As the U.S. moves from fossil fuels to renewable energy to power its transportation system, the trucking industry, especially small trucking companies and independent owner-operators have many questions and decisions to make. That’s precisely why the non-profit CALSTART was created.
On its website, CALSTART boasts that it “works with its member companies and agencies to build a high-tech clean-transportation industry that creates jobs, cuts air pollution and oil imports, and curbs climate change.” It has also recently made itself available to small trucking companies through its “Transforming Trucks Transforming Communities” program.
“Most commercial trucking fleets in the U.S. are small businesses, yet most of the news and information circulating about zero-emissions trucks is geared toward large, well-funded fleets,” says Niki Okuk, deputy director of CALSTART. “Transforming Trucks Transforming Communities is designed to close that information gap and make the ZEV news relevant to small and medium-sized fleets much easier to find and act on.”
Okuk’s goal is to see that small fleets get their portion of California’s Hybrid and Zero-Emission Truck and Bus Voucher Program (HVIP) and another program called Clean Off-Road Equipment Incentive Voucher Program (CORE). Both are programs started by the California Air Resources Board (CARB) which takes money garnered from pollution fines and turns it into money for zero-emission cars, trucks, and buses.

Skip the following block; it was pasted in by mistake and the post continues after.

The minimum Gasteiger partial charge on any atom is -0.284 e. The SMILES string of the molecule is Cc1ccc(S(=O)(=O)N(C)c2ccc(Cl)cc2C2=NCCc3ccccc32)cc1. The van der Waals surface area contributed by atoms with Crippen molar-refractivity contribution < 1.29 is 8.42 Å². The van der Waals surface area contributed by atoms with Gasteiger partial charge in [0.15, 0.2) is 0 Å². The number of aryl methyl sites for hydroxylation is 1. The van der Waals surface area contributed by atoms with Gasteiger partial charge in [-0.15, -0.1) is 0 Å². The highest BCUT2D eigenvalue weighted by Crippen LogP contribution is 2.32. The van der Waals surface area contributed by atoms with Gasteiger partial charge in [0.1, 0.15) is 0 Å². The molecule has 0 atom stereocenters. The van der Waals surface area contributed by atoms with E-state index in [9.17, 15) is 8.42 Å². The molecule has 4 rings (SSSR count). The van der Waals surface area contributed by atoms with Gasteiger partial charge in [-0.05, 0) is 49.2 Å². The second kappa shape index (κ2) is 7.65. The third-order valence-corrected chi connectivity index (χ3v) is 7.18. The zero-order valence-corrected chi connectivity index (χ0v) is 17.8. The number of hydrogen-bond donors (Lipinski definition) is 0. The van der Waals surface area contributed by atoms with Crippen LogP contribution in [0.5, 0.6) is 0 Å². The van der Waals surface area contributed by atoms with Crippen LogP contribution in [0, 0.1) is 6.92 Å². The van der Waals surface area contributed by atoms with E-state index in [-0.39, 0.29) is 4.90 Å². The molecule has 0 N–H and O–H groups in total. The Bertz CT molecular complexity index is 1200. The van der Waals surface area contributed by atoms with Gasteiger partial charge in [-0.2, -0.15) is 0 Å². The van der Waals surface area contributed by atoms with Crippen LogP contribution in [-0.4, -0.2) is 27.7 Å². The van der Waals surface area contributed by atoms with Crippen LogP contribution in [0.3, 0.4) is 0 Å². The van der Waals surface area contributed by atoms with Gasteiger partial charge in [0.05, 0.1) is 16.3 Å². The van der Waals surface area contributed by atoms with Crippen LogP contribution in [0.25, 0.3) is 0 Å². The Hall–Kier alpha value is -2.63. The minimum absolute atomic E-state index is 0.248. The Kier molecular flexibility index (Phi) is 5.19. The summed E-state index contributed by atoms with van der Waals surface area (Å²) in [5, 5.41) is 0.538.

Not surprisingly, however, much of the funding from these programs have gone to large fleets. In fact, 83 companies with 100 or more trucks took most of the 2,016 vouchers made available by HVIP in 2021. Vouchers can be for as much as $120,000.
102 medium-size fleets with 11 to 99 vehicles were also able to get incentives, but just 41 small fleets, with 11 or fewer trucks, received the money. One reason for this is that manufacturers prefer to work with larger fleets to sell as many trucks as possible.
This seems to ignore the fact that, according to the American Trucking Associations, 91% of fleets had six or fewer trucks and 97% of fleets had less than 20.
Fortunately, California is increasing the amount of money available in 2022 to $1.5 billion. That’s on top of $2.5 billion in federal funding coming from President Biden’s infrastructure bill. This is good news as the state heads full-throttle toward requiring electric vehicles with CARB mandating that 9% of new trucks sold in the state need to be zero-emission by 2024.
“As the state continues to raise the bar with ambitious zero-emission freight goals, we have to remember that truck drivers and operators in our neighborhoods are often minority small-business owners who need and deserve additional resources to be part of this industry transformation. Too often we are left behind,” said Okuk, who was a former small-fleet owner herself.
CALSTART provides “easy-to-use” tools for small fleet owners, such as a “Total Cost of Ownership Calculator” “which uses current diesel truck information to predict fleet savings and return on investment for electric trucks.”
It also has a “Funding Finder” which is specific to California and helps find incentives for the switch from diesel to electric. Finally, it features “Infrastructure Planning Tools” to help “small business owners sort through their options for installing chargers and fueling zero-emission trucks.”